Middle class caught between rising bills, falling savings


Published: Sunday, October 1, 2006 at 6:01 a.m.
Last Modified: Sunday, October 1, 2006 at 12:00 a.m.
McClatchy Newspapers America's middle-income families are caught in an unprecedented financial crunch, according to an economic analysis released this week by two worker advocacy organizations.
Since 2001, rising health-care and housing costs have erased nominal income gains, causing the "typical" two-income family to take on more debt and neglect savings, the report said.
Economists for the Center for American Progress and the Service Employees International Union collaborated on "Middle Class in Turmoil: Economic Risks Up Sharply for Most Families Since 2001." The report may be read online at www.americanprogress.org.
The report analyzed economic conditions for families in the middle three income quintiles, defined as annual income between $18,500 and $88,030 in 2004.
These "middle-class families are struggling to pay for a home, health insurance, transportation and their children's college education," the report said. Consequently, they are "borrowing record amounts of money, leaving them unable to put away hardly any cash for a rainy day."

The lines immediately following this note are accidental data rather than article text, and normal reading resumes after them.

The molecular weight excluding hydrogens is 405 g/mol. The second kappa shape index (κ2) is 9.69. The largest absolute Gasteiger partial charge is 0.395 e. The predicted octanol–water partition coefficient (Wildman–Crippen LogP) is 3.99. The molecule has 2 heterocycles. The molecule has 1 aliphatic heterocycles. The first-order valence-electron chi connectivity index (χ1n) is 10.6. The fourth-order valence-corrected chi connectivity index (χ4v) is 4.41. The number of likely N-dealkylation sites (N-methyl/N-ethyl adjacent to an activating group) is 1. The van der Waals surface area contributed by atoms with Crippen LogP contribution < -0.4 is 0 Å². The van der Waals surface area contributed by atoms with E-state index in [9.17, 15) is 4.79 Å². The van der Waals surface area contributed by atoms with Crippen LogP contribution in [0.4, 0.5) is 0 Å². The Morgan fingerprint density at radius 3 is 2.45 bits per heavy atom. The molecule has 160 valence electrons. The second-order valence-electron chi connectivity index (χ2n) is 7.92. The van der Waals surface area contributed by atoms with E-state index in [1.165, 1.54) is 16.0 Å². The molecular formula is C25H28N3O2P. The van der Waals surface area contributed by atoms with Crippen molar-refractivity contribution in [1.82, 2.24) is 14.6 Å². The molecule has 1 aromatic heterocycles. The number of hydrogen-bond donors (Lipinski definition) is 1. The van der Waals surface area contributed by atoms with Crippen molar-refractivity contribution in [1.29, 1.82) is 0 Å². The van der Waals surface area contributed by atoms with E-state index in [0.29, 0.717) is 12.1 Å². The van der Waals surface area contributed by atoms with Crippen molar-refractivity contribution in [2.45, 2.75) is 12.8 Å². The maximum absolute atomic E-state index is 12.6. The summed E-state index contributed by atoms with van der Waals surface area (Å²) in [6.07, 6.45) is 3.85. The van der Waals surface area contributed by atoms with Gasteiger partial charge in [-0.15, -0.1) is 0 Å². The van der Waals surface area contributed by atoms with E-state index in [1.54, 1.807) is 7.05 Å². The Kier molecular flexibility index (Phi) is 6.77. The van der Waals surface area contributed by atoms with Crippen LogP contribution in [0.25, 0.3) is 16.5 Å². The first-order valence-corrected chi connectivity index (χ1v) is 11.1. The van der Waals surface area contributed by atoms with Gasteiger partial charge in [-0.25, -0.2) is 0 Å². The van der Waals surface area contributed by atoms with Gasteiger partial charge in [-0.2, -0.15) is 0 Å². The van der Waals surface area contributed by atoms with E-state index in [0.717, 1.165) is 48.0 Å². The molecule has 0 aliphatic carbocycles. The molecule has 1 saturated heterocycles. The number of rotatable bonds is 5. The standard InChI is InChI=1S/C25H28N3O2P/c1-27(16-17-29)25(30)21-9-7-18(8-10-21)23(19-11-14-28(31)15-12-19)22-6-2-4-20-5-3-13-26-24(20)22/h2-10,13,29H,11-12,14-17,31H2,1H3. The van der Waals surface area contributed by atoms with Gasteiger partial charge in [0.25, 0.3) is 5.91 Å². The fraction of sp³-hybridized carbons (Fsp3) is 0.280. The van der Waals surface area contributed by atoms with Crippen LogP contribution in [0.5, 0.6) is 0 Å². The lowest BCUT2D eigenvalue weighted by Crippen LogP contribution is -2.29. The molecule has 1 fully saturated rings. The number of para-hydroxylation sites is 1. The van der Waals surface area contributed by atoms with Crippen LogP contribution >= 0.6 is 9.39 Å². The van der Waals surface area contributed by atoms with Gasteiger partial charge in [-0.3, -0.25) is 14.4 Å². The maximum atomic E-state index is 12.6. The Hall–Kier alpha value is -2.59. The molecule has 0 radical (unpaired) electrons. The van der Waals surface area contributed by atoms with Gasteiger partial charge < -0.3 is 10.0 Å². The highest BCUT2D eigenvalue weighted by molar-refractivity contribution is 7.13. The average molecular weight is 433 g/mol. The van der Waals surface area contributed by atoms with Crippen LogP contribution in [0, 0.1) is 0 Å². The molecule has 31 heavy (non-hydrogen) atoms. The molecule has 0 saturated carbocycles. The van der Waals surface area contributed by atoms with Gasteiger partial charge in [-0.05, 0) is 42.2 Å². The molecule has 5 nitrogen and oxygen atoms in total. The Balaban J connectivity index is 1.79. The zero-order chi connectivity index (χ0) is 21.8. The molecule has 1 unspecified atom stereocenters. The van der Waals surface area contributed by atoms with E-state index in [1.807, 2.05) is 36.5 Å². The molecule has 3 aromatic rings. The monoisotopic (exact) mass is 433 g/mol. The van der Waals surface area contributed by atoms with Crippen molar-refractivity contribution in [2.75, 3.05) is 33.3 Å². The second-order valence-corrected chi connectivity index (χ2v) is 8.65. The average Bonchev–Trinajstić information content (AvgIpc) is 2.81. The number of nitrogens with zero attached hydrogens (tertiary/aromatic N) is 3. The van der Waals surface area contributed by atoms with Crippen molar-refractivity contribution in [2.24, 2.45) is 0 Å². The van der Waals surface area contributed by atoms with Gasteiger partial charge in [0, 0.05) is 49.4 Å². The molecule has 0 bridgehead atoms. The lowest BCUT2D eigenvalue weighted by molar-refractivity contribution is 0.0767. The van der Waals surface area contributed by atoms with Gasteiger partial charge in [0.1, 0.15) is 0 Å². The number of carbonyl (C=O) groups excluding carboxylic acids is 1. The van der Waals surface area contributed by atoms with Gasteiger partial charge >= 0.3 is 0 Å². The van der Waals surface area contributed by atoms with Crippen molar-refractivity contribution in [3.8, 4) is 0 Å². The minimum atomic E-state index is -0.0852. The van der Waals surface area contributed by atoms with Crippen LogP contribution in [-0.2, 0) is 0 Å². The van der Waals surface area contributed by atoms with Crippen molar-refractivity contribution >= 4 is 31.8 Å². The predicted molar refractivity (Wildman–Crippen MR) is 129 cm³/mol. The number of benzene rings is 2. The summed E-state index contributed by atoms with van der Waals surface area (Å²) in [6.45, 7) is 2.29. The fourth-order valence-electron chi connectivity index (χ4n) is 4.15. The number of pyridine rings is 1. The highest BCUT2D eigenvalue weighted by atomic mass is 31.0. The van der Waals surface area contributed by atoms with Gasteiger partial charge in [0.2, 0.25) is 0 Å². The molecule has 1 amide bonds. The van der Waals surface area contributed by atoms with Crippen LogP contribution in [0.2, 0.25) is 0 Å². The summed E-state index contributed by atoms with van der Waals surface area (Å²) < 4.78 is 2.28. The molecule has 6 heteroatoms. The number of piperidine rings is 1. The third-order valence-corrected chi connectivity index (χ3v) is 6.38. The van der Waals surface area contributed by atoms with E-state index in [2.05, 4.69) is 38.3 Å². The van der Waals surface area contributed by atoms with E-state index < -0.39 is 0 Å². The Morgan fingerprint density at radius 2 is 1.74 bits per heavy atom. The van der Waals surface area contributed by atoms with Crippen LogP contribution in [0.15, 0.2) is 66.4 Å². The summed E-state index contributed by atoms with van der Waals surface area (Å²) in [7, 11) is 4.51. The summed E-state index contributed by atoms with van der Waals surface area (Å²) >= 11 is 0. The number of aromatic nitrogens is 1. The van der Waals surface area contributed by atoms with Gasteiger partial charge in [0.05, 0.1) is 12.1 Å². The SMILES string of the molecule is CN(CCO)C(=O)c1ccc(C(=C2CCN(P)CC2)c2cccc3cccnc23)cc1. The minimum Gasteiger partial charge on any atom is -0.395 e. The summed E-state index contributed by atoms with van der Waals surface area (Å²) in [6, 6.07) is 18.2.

This trend has made more families vulnerable to financial crises in the event of unemployment or a major medical expense. Among all American households, "less than a third of families boast accumulated financial wealth equal to three months' income," wrote authors Christian E. Weller and Eli Staub.
That was a decline of 6.3 percentage points, from 38.9 percent in 2001 to 32.6 percent in 2004, the most recent year for which data was available.
Financial advisers typically recommend a minimum savings equal to three months' income in order to weather an unexpected loss of income.
Among families in the middle 60 percent of income distribution - those focused on in the report - the percentage with the equivalent of three months' income stowed away declined 10.5 percentage points from 2001 to 2004, down from 28.8 percent to 18.3 percent. Savings include money in individual retirement accounts and defined-contribution 401(k) pensions.
The report defined a typical medical emergency as costing $3,313 in 2004. Only 22.3 percent of middle-income families could cope financially with that cost, the authors wrote. If the medical expense were paired with job loss, the percentage able to cope would fall further.
The report noted that some two-income families are better able to weather emergency expenses because of the "cushion" of spousal income or health-care coverage.
The authors also noted that older middle-income families may have accumulated more savings and also are better able to withstand temporary loss of income.

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